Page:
If we compare the parable of the prodigal son and the parable of the talents, we notice the youngest son received no rebuke for wasting his father’s inheritance on wild living (Luke 15:22), whereas the man who had buried his talent received what is an unusually severe rebuke. “And throw that worthless servant outside, into the darkness, where there will be weeping and gnashing of teeth” (Matthew 25:30). We would be more inclined to be compassionate toward this man, as he had not done anything illegal, immoral, or even wasteful or wild. Both the Pharisee at the time and the Church in our day may applaud people who avoid wrongdoing, but the absence of wrong isn’t enough to earn God’s approval.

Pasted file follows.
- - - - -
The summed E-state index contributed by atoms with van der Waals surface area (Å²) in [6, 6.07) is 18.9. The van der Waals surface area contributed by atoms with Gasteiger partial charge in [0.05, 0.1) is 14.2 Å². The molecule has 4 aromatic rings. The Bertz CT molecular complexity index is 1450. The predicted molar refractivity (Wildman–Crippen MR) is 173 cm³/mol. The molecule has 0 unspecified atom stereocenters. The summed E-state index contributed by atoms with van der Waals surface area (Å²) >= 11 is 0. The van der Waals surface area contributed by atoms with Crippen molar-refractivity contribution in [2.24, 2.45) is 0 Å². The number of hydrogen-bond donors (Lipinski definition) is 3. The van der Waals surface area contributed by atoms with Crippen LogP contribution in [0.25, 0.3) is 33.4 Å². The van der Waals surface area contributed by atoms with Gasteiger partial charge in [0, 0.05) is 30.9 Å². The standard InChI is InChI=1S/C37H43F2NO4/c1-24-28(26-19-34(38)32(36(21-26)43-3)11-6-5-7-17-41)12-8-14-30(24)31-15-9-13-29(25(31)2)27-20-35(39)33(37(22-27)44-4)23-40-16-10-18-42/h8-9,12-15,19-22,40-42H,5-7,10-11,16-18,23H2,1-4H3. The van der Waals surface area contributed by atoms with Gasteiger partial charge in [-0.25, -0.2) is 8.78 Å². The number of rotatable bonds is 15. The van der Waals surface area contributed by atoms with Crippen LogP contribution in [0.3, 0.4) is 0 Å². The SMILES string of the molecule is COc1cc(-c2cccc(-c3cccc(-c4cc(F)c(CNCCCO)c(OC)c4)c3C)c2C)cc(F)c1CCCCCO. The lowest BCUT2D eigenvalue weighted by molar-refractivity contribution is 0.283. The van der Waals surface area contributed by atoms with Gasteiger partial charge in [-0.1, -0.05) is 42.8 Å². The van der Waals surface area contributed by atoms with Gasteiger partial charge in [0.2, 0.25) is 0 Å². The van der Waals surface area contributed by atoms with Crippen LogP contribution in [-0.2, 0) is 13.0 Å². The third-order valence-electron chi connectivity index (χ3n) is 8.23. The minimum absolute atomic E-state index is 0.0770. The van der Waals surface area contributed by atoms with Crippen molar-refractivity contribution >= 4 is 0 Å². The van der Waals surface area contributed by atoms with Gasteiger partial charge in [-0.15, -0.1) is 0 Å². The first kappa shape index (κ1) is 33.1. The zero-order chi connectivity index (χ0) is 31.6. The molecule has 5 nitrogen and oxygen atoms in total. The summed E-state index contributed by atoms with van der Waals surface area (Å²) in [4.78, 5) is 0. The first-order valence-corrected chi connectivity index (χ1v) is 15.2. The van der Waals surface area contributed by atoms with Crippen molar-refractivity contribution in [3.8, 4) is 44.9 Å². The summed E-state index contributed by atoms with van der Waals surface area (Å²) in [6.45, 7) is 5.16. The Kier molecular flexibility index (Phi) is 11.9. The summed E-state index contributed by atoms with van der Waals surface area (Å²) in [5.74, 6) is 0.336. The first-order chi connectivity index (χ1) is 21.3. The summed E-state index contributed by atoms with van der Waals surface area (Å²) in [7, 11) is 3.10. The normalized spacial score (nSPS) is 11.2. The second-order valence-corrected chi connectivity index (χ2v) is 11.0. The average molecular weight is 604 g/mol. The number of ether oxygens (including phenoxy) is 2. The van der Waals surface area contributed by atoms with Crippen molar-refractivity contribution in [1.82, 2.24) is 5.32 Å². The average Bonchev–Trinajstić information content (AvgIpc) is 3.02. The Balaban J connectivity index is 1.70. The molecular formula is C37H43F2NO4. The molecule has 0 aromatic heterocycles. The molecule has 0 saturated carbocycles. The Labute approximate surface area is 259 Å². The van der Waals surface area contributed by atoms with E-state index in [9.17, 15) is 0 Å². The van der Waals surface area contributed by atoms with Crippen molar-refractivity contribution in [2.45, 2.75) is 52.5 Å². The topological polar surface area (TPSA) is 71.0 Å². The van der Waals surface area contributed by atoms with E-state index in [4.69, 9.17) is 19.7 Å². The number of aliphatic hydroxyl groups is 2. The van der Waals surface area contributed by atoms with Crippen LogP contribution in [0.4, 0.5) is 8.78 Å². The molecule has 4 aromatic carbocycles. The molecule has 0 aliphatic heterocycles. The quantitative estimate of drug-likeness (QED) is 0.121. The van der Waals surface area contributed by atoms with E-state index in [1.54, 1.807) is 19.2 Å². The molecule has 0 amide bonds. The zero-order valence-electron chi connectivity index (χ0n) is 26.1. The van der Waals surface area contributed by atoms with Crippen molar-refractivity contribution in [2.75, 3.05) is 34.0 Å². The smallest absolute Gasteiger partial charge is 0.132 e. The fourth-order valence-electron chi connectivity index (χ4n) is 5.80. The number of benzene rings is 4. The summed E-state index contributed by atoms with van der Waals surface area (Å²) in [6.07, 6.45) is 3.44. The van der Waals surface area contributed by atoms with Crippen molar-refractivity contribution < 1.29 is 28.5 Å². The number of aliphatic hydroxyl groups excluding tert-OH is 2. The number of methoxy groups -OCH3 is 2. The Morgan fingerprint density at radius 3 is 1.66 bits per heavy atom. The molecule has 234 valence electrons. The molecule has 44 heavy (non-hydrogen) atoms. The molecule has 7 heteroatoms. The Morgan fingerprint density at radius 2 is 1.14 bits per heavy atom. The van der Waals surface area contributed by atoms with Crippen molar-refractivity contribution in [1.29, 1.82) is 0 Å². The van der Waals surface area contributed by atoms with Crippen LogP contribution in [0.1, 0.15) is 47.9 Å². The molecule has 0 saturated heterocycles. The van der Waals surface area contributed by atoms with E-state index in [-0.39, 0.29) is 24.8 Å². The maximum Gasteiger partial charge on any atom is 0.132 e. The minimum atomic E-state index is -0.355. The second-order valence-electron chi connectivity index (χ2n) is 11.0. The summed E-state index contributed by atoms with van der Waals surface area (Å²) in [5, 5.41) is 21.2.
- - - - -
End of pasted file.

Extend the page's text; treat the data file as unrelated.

The parable of the talents suggests this master would have been satisfied with even a small return—just interest—so there was no sign he was a “hard master.” The man’s laziness suggests deep down he thought his master was “soft.” He expected his master to be lenient and let him get away with his inaction. This parable has worrying implications for those who think they will get to heaven because they have lived a better than average life.

Researchers have found 90% of people think they are a better than average driver. This is of course not possible, but it points out how easy it is for us to compare ourselves to others and think we are better than we are. I’m sure there are lots of other areas in life where we think we are better than average. It’s this belief of being better than average that makes us think we will gain God’s approval but we are seriously mistaken.

It was the prodigal son who was welcome into his father’s house when he didn’t try to justifying himself. Instead he became humble and received the father’s mercy.